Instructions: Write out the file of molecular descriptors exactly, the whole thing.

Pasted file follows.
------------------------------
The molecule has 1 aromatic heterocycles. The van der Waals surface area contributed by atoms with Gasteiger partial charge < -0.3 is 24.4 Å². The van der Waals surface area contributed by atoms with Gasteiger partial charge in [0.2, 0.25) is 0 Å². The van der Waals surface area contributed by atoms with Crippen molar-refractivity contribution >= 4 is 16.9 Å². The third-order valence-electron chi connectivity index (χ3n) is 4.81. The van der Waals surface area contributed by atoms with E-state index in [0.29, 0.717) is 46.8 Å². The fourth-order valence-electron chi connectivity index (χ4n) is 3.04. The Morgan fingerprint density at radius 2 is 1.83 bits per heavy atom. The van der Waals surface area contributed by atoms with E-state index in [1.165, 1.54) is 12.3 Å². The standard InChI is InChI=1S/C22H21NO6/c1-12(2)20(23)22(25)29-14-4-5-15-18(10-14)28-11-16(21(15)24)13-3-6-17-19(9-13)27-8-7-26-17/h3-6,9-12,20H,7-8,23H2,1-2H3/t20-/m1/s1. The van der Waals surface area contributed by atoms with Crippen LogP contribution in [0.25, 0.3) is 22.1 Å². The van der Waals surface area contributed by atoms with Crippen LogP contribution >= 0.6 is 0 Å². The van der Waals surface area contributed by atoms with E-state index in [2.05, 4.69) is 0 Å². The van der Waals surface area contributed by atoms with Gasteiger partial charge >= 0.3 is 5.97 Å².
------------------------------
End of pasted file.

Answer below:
The molecule has 1 aromatic heterocycles. The van der Waals surface area contributed by atoms with Gasteiger partial charge < -0.3 is 24.4 Å². The van der Waals surface area contributed by atoms with Gasteiger partial charge in [0.2, 0.25) is 0 Å². The van der Waals surface area contributed by atoms with Crippen molar-refractivity contribution >= 4 is 16.9 Å². The third-order valence-electron chi connectivity index (χ3n) is 4.81. The van der Waals surface area contributed by atoms with E-state index in [0.29, 0.717) is 46.8 Å². The fourth-order valence-electron chi connectivity index (χ4n) is 3.04. The Morgan fingerprint density at radius 2 is 1.83 bits per heavy atom. The van der Waals surface area contributed by atoms with E-state index in [1.165, 1.54) is 12.3 Å². The standard InChI is InChI=1S/C22H21NO6/c1-12(2)20(23)22(25)29-14-4-5-15-18(10-14)28-11-16(21(15)24)13-3-6-17-19(9-13)27-8-7-26-17/h3-6,9-12,20H,7-8,23H2,1-2H3/t20-/m1/s1. The van der Waals surface area contributed by atoms with Crippen LogP contribution in [0.25, 0.3) is 22.1 Å². The van der Waals surface area contributed by atoms with Crippen LogP contribution >= 0.6 is 0 Å². The van der Waals surface area contributed by atoms with E-state index in [2.05, 4.69) is 0 Å². The van der Waals surface area contributed by atoms with Gasteiger partial charge >= 0.3 is 5.97 Å².